Starting today the Dojo and MooTools projects will begin merging and joining forces. Part of this is to share resources - more hands coding makes more code, right? But part of it is, well, we’ll be frank, we’re kind of tired of reinventing the wheel. We love the solutions in MooTools, but at the end of the day, the API is all that matters. It doesn’t matter how you detect that the DOM is ready, so long as when it is your code runs. The same could be said for selector engines, XMLHttpRequest, and a whole host of other things. What this means in practical terms is that we just don’t have to do as much work and, to be frank, after 4 years of working on MooTools, we’re happy to cede some of the more tedious tasks to Dojo. Sure, their architecture isn’t quite the same (or maybe even as good) as ours, but it works. This will free our development team’s time to work on their own projects and maybe start getting paid for it, which brings us to the second point.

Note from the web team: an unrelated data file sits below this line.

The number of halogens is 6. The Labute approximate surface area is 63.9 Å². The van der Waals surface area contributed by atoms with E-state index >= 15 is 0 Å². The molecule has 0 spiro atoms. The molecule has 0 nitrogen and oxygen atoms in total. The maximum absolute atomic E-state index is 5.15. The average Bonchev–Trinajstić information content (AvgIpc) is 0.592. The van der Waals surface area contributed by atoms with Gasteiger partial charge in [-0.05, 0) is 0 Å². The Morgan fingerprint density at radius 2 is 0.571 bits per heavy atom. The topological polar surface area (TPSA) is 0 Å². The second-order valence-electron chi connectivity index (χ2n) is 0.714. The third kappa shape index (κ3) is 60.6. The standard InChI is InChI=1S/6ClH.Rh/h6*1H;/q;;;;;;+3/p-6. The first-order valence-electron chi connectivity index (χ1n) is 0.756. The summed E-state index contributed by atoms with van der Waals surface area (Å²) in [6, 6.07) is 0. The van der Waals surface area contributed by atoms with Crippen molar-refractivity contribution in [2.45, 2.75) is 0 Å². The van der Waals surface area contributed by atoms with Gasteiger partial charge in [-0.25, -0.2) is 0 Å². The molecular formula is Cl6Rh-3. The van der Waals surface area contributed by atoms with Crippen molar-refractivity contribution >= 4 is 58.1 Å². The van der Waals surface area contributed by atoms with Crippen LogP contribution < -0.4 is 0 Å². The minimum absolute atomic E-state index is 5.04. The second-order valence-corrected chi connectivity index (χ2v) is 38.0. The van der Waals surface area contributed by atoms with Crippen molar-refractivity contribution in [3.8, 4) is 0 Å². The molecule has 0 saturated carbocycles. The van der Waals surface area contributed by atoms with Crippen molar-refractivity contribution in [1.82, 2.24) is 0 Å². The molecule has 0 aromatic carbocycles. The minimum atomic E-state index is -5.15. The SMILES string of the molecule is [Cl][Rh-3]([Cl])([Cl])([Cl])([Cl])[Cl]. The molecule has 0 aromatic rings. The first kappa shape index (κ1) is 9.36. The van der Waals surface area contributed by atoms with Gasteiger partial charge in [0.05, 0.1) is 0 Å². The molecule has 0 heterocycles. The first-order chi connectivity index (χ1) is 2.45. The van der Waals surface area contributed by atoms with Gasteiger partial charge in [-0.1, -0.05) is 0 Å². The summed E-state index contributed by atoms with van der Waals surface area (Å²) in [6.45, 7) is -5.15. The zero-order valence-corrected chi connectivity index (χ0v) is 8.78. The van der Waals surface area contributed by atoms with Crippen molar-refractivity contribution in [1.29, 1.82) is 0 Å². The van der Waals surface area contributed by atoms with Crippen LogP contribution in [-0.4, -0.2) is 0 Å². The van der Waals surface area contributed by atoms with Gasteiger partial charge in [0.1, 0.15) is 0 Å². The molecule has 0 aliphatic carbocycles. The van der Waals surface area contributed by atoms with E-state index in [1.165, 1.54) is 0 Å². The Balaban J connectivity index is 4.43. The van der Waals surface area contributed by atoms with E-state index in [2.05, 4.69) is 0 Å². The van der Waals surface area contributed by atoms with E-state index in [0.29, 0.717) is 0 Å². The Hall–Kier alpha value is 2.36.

Making MooJo Profitable

For the past four years we’ve been writing code and releasing it for free. In our talks with the Dojo team we all agreed that all this free time donated to anyone who happened to want our work just wasn’t quite worth the hassle. Don’t get us wrong, writing the code is fun, but it’s all the other stuff. The bug reports, the hand-holding in the forums and on IRC, the constant demand to “compete” with other frameworks (whatever that means). It just sucks the pleasure right out of it. We find ourselves burning nights and weekends to write code for strangers to use and it gets old.